Therefore, it is always advisable when buying from jobbers to insist upon getting the Genuine B. Heller & Co.’s Bull-Meat-Brand Flour, as you will then know exactly what you are getting, as our guaranty is on every package.

 

SMOKED PORK SAUSAGE

Pork Sausage not sold the day it is made may be smoked the following day and sold for Smoked Pork Sausage.

Pork Sausage smoked the day after it is made will keep much better than when they are smoked as soon as made, because Sausage that has been kept in a cooler for 24 hours after being made are thoroughly cured, so they will stand the heat of the smokehouse and will have an entirely different flavor than if they are subjected to the heat when the meat is fresh and is not fully cured. 

 

HOW TO CURE MEAT FOR HEAD CHEESE

The proper way to make Head Cheese is to make it from Cured Meat only, and all the Heads and Meat used for it should be cured for 10 to 14 days in a brine made as follows:

1 lb. Freeze-Em-Pickle.
7 lbs. of Salt.
5 gals. Water.

Head Cheese made from Meat cured by this process will have a fine red color and will keep well under proper conditions in warm weather. Always add Bull-Meat-Brand Sausage Binder to Head Cheese, as it makes it firm and combines with the fats and juices of the meat, so as to keep the Head Cheese from drying out and thereby losing its flavor.

 

DIRECTIONS FOR MAKING HEAD CHEESE

The proper meat to use for making Head Cheese is that which has been cured by the Freeze-Em-Pickle Process, as above described, but it can also be made from fresh meat if desired. It will, however, be much better and will keep for a longer time if made from meat cured by the Freeze-Em-Pickle Process.

First:—Boil the Heads slowly, and long enough so that the meat can be easily stripped from the bone. 132

Second:—Boil the Hog Rinds and the Hog Fat in nets at the same time as when boiling the heads. When the Rinds are almost cooked through, remove them from the kettle and chop or grind them fine. The Fat when cooked, should be cut up into 1¼ to 1½ inch square blocks.

Third:—Also boil about 15 lbs. of Cured Hog Tongues, and when they are cooked, cut them into strips.

Fourth:—The proper proportions for making good Head Cheese are as follows, but, the quantity of the different kinds of meat can be varied according to the stock on hand:

10 lbs. of Fresh Hog Back Fat.
15 lbs. of Cured Hog Tongues.
25 lbs. of Hog Rinds.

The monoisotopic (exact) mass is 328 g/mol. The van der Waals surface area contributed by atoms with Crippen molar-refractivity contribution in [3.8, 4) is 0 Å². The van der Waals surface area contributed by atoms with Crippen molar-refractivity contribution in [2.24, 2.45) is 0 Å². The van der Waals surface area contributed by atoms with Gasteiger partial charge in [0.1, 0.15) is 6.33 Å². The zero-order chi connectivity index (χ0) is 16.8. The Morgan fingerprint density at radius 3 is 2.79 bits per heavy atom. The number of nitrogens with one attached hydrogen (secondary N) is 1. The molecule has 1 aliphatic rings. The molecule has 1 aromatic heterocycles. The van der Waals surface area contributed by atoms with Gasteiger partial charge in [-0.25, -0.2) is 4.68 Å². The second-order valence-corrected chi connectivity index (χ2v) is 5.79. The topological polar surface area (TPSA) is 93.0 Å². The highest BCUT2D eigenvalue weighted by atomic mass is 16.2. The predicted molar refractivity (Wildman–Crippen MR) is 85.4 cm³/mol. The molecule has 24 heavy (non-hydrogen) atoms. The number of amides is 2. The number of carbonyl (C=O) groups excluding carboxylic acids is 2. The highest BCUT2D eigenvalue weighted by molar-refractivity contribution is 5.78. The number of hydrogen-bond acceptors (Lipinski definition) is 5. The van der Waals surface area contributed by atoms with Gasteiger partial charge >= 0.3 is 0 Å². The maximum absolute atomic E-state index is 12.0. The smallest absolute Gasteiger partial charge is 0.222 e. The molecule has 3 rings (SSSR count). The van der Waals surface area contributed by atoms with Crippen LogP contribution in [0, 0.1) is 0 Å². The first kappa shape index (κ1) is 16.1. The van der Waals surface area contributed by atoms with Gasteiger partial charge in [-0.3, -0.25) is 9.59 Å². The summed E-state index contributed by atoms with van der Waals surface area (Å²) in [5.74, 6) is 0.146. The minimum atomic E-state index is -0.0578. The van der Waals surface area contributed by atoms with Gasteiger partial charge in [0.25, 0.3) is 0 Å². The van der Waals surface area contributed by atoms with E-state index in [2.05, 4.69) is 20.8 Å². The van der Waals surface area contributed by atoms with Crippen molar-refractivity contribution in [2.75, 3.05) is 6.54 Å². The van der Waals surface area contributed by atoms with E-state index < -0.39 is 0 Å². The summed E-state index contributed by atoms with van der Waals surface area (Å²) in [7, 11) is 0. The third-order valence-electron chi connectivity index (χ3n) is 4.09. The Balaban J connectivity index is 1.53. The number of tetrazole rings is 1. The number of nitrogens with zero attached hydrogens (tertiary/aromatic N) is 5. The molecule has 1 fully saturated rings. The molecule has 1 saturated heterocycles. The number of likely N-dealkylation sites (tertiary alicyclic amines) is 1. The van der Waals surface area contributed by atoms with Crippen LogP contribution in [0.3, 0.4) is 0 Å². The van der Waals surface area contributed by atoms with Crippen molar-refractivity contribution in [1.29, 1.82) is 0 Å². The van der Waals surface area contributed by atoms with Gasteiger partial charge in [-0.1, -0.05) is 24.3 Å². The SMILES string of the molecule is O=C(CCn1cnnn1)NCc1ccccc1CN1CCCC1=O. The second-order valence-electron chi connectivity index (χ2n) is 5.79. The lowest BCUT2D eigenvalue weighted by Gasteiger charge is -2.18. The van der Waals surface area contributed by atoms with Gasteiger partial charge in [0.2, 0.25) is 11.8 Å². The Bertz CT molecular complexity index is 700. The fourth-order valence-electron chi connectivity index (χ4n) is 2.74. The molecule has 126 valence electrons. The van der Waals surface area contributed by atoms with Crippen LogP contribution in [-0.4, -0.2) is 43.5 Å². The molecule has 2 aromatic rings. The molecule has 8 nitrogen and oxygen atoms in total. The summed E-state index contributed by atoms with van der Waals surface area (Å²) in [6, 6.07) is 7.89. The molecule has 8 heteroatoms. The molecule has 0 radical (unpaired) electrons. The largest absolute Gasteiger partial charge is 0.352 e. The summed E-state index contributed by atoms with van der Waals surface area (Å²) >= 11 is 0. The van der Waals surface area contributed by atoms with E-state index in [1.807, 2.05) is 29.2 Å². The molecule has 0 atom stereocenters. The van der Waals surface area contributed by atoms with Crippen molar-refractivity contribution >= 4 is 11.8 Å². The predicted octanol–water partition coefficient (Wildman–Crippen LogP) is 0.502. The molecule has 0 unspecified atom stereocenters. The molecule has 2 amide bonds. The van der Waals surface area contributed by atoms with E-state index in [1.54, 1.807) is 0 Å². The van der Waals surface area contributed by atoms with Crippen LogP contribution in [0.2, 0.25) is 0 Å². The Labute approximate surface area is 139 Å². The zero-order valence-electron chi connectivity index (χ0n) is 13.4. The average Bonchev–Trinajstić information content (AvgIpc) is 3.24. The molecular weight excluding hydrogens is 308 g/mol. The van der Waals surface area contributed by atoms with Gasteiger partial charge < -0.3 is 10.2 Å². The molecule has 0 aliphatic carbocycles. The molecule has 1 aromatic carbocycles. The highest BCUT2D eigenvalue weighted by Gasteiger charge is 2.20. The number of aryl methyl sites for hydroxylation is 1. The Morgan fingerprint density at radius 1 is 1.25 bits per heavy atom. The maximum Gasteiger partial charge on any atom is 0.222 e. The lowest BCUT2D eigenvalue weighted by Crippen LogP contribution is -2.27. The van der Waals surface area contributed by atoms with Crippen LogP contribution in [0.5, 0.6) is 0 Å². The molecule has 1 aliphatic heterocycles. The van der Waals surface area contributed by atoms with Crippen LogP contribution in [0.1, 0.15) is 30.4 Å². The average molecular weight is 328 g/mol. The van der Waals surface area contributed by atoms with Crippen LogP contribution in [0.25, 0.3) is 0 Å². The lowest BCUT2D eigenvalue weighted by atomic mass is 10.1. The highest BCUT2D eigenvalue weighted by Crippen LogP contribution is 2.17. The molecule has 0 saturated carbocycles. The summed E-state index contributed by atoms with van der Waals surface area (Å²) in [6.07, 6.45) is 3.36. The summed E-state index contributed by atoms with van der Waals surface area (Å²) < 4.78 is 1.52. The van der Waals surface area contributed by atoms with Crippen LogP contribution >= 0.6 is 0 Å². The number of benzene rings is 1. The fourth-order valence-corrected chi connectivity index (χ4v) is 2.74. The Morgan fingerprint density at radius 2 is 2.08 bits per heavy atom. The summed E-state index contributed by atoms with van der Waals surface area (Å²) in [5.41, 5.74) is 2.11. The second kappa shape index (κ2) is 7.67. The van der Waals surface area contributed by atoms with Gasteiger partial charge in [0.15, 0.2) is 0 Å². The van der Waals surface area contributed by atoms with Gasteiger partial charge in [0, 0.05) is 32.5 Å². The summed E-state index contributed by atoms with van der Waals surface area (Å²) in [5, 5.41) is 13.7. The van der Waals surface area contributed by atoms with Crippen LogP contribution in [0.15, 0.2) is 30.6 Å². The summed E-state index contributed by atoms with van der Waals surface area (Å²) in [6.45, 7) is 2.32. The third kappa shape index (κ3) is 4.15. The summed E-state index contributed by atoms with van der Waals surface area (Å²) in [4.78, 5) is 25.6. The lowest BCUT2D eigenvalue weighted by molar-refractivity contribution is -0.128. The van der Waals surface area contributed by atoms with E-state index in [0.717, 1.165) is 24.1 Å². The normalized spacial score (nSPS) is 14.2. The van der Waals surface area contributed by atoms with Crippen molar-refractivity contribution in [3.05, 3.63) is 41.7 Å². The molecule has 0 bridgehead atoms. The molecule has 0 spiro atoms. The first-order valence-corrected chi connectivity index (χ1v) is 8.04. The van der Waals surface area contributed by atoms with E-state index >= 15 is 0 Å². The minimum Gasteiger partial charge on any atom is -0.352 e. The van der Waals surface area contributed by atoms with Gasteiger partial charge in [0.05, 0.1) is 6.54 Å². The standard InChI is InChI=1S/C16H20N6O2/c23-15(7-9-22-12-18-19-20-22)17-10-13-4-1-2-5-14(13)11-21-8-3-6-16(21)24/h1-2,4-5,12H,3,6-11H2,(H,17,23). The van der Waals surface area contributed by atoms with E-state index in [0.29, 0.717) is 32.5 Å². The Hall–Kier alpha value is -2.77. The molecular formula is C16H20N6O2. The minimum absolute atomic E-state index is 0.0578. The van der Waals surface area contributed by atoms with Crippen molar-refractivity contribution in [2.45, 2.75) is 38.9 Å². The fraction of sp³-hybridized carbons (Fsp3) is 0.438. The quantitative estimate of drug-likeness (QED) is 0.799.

60 lbs. Cured Hog Head Meat (after removal from bone).
Bull-Meat-Brand Sausage Binder in proportion as allowed of cereal by your State Pure Food Law, but not over 5 pounds.
1 lb. of “A” Condimentine.
1 lb. of White Berliner Brand Konservirung Salt.

If any salt is needed add sufficient to suit the taste. If the meat is fully cured, no salt needs to be added.

Fifth:—The 60 lbs. of Head Meat must be cut into small pieces ½ to ¾ inch in size, either by hand or by machine.

Sixth:—The Rinds must be cut fine; the finer the better.

Seventh:—The Tongues must be cut into strips. The more Tongues used, the better will be the Head Cheese.

Eighth:—Mix thoroughly together the Tongues, Rinds, Head Meat, Bull-Meat-Brand Sausage Binder, the Prepared Head Cheese Seasoning, and 1 lb. “A” Condimentine. At the same time mix into the Meat as much of the water in which the meat was boiled as the Meat will absorb while being mixed.

This water, in which the Heads have been cooked, contains Gelatine which has been drawn out of the meat while boiling, and this water congeals like Jelly when it becomes cold.

The more of this water put into Head Cheese the better it will be, therefore add all of it that the meat will absorb. Bull-Meat-Brand Sausage Binder, in the proportion given in the above formula, will make a very different Head Cheese from what can be made with some of the other Binders on the market.

It will pay sausage makers to use B. Heller & Co.’s Genuine Bull-Meat-Brand Sausage Binder instead of any of the imitations now on the market. None of the other Binders that we have tested in our laboratory will prove as satisfactory as Bull-Meat-Brand Sausage Binder.

If the Butcher uses the best of ingredients and follows the proper methods, he is bound to make the best products; but the most careful sausage maker cannot make fine products unless he uses good material.

Ninth:—After the Head Cheese Meat, Bull-Meat-Brand Sausage Binder and water in which the Heads have been boiled are mixed as above directed, stuff in Beef Bungs or Hog Stomachs and boil in water 155 degrees hot until they are cooked through. This will require from one to one and one-half hours, depending upon the thickness.

Tenth:—When cooked, remove from the kettle and place in cold water until they are partly cooled; then lay them on boards and press them down by putting boards over the Head Cheese with weights on them. Head Cheese is sometimes smoked after it is pressed.

Eleventh:—If they are not smoked, rub them with White Berliner Brand Konservirung Salt in order to prevent them from getting slimy. 

 

CURING MEATS FOR LIVER SAUSAGE

Good Liver Sausage should always contain a certain amount of Meat and Fat in addition to the Liver. This Fat and Meat should be cured for a week or two, before making the Sausage, in a brine made as follows:

1 lb. Freeze-Em-Pickle.
7 lbs. Salt.
5 gals. of Water.

Liver Sausage made from Meat that has been cured in this manner will keep much better after it is made. Where it is necessary to ship Liver Sausage any great distance or to keep it on hand any length of time after it has been made, the Livers should also be cured in the above brine for two weeks before making the Sausage.